A Tailored Identity: BJU’s Colors and Brand Story

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BJU students wearing college colors at soccer game

August 30 is National College Colors Day, the day to wear your university’s colors and gear. Colors identify a university. Orange and purple: Clemson. Maize and blue: Michigan. Scarlet and gray . . . well, we won’t go there. But what about dark blue and Columbia blue? They are the colors of Bob Jones University.

Although those colors—along with two shades of brown—are recently developed, a BJU brand has existed since the University’s early years.

The History of the BJU Identity

The first image created specifically for the school was the Bob Jones College Crest, designed by Dr. Bob Jones Jr. about 1938. The Crest’s symbols emphasized the college’s foundation. According to a note from the president’s office, “The scales stand for the proper balance of life and that man weighed in God’s balances is always found wanting. The cross, of course, speaks of Christ and our redemption. The Book is the Word of God. The torch is the Light of truth.” The Crest also bore the college’s acronym BJC, which was updated to BJU in 1947.

The change to BJU and relocation to Greenville prompted the creation of an official BJU logo. The logo emphasized the school’s new standing as a university and the modern architecture of the new campus. A second logo came out in January 1967.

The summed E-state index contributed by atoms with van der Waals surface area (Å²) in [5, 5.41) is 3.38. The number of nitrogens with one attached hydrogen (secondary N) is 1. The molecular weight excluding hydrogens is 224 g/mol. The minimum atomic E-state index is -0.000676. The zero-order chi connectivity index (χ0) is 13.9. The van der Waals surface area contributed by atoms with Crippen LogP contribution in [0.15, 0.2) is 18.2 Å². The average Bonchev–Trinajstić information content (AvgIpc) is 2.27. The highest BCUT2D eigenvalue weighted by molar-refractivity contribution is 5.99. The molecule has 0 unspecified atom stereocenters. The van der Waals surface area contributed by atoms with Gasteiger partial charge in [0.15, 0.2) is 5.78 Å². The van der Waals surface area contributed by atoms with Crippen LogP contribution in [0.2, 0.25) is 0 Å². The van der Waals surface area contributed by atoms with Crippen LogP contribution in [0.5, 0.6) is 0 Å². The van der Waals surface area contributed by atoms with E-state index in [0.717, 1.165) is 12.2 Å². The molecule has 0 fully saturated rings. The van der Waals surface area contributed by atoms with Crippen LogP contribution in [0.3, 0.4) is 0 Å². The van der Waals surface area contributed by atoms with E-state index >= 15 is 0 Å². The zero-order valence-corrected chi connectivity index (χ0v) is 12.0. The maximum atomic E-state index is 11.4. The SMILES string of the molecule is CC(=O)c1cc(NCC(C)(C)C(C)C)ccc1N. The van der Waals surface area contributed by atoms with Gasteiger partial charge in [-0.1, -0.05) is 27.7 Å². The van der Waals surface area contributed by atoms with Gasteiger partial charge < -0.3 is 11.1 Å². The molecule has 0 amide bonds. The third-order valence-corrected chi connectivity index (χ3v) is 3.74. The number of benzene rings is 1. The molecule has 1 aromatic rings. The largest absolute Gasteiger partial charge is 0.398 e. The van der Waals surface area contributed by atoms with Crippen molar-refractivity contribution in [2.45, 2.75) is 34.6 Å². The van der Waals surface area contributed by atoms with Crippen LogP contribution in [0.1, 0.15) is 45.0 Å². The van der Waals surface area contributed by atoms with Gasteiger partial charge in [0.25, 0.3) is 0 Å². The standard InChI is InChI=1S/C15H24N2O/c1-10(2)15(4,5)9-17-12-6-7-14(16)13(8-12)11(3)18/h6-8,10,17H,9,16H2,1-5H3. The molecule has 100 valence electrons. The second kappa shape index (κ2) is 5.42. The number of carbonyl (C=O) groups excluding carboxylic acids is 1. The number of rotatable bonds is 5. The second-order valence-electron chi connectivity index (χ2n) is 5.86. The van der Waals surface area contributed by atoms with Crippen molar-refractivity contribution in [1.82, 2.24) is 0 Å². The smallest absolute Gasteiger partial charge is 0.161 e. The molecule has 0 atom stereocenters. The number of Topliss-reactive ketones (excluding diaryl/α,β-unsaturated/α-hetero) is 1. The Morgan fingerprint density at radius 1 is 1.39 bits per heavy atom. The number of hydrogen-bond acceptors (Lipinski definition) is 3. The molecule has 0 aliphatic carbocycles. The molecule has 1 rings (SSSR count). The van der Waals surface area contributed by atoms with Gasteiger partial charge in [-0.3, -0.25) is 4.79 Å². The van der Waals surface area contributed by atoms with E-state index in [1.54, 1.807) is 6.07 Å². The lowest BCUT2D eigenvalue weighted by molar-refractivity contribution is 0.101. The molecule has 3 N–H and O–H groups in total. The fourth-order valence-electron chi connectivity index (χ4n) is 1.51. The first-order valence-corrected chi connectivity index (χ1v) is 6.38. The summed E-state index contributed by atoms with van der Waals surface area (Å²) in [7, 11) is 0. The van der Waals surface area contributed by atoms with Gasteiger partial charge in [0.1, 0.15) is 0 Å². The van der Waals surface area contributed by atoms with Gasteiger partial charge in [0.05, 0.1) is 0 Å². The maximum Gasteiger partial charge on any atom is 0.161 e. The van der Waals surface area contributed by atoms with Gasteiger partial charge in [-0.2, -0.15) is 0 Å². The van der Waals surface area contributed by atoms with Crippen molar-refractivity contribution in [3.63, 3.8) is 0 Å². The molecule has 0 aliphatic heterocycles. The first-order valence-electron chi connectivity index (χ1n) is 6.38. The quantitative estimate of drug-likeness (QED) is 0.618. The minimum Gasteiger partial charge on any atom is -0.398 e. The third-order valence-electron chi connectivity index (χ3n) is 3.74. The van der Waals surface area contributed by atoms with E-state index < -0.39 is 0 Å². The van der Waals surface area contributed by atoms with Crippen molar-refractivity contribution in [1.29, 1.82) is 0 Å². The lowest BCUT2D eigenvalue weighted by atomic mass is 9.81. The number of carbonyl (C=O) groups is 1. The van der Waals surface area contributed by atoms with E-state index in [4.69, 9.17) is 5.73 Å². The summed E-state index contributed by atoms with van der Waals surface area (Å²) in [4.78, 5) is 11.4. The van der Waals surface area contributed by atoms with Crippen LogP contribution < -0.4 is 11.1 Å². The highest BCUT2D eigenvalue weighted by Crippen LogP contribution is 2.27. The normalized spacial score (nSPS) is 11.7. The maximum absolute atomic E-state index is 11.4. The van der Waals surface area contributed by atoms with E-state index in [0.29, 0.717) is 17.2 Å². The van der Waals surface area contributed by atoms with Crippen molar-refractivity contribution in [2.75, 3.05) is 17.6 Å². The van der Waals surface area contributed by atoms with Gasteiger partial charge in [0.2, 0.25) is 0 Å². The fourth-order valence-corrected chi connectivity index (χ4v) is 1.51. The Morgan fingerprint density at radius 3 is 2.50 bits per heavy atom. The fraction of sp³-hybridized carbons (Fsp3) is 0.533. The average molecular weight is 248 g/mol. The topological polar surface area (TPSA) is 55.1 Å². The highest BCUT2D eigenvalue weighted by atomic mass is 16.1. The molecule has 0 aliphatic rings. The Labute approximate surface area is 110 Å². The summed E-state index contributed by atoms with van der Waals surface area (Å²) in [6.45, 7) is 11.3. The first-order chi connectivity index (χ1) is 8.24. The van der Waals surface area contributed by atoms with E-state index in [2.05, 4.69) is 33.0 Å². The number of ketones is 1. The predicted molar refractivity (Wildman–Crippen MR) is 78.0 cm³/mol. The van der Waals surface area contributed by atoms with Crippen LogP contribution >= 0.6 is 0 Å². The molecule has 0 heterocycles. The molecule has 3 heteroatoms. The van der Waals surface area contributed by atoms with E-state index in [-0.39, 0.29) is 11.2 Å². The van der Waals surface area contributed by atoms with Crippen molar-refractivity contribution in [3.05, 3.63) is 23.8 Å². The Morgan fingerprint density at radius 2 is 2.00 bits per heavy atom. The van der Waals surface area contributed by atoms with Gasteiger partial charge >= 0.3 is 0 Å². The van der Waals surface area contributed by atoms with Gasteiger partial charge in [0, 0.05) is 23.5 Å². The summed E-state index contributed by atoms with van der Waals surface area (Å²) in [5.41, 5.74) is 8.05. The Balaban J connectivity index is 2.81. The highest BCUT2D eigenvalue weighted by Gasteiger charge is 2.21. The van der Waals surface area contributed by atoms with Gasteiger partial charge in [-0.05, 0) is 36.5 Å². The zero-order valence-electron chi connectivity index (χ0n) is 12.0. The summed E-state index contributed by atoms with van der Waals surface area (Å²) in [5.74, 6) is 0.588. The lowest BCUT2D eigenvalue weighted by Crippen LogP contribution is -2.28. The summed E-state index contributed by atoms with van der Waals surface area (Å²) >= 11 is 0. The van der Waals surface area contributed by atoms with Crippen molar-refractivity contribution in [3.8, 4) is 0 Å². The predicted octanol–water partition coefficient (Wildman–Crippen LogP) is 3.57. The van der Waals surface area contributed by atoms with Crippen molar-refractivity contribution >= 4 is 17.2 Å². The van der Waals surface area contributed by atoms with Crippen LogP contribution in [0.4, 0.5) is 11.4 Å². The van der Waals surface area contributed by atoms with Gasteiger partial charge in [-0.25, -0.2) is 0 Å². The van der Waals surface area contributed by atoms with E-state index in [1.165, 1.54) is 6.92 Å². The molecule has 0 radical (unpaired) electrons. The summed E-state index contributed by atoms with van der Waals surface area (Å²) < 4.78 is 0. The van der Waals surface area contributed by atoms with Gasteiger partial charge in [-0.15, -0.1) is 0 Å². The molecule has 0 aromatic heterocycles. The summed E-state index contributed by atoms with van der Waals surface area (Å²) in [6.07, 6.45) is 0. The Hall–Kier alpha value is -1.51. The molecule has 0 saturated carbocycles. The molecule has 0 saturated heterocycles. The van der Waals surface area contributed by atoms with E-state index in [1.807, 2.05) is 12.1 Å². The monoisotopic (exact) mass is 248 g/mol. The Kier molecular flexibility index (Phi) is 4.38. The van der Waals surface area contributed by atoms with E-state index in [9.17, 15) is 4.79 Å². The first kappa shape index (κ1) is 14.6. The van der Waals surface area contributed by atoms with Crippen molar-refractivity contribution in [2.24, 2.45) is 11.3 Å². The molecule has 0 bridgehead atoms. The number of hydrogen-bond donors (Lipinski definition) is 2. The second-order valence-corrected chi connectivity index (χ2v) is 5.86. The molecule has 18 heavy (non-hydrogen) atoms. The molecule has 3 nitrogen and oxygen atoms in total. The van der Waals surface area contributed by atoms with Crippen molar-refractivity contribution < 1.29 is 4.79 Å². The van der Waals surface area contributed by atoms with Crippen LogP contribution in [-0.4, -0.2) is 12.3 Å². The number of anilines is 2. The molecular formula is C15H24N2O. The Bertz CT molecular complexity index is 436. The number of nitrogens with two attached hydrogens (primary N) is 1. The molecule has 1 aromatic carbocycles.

A New Logo for a New Era

By 2010, the logo was clearly outdated and less effective than it had been in the 20th century. Introducing the Bruins in 2012 provided the perfect segue to a new logo.

However, creating the new identity was a challenge. The design team from Marketing—formerly Creative Services—wanted to use the Bruin and the athletic colors to represent the whole organization, not just sports. But they also wanted to uphold BJU’s heritage. David Lovegrove, Chief Marketing Officer, said, “We were trying to send messages in the way we designed (the logo) that we were . . . resting on our history and our foundations and not changing from who we were. We wanted people to feel really comfortable with the new logo.”

To accomplish that goal, the Marketing team decided to represent BJU with a heraldic shield that incorporates the Bruins colors. Using a shield allowed them to imitate the Crest, keeping the focus of BJU on Christ, the Bible and truth. They added a rampant bear to connect BJU with the Bruin identity while maintaining a sense of tradition. The new logo rolled out in August 2013.

Marketing also updated the Crest to reflect the new Bruin identity.

The Progression of BJU College Colors

By the early ’30s, the college colors were clearly blue and white—but which shade of blue was far from clear. Although many shades of blue represented the school in those early years, they tended to be a brighter royal blue. However, throughout the ’60s and ’70s, the University’s blue transitioned to navy, leaving royal blue to represent Bob Jones Academy. A specific shade of navy became the official BJU blue in the early ’90s.

Expanding the Color Palette

When the time came to choose a color palette for the Bruins, Lovegrove said, “We were picking colors for the athletics identity, intending them to influence . . . the University identity.” So they based their options on the established blue and white. However, the color combination would not work. “Blue and white with only two colors is . . . too limiting,” Lovegrove said. “We needed more flexibility in a color palette.” They decided to deepen the navy and change the white to a bright blue.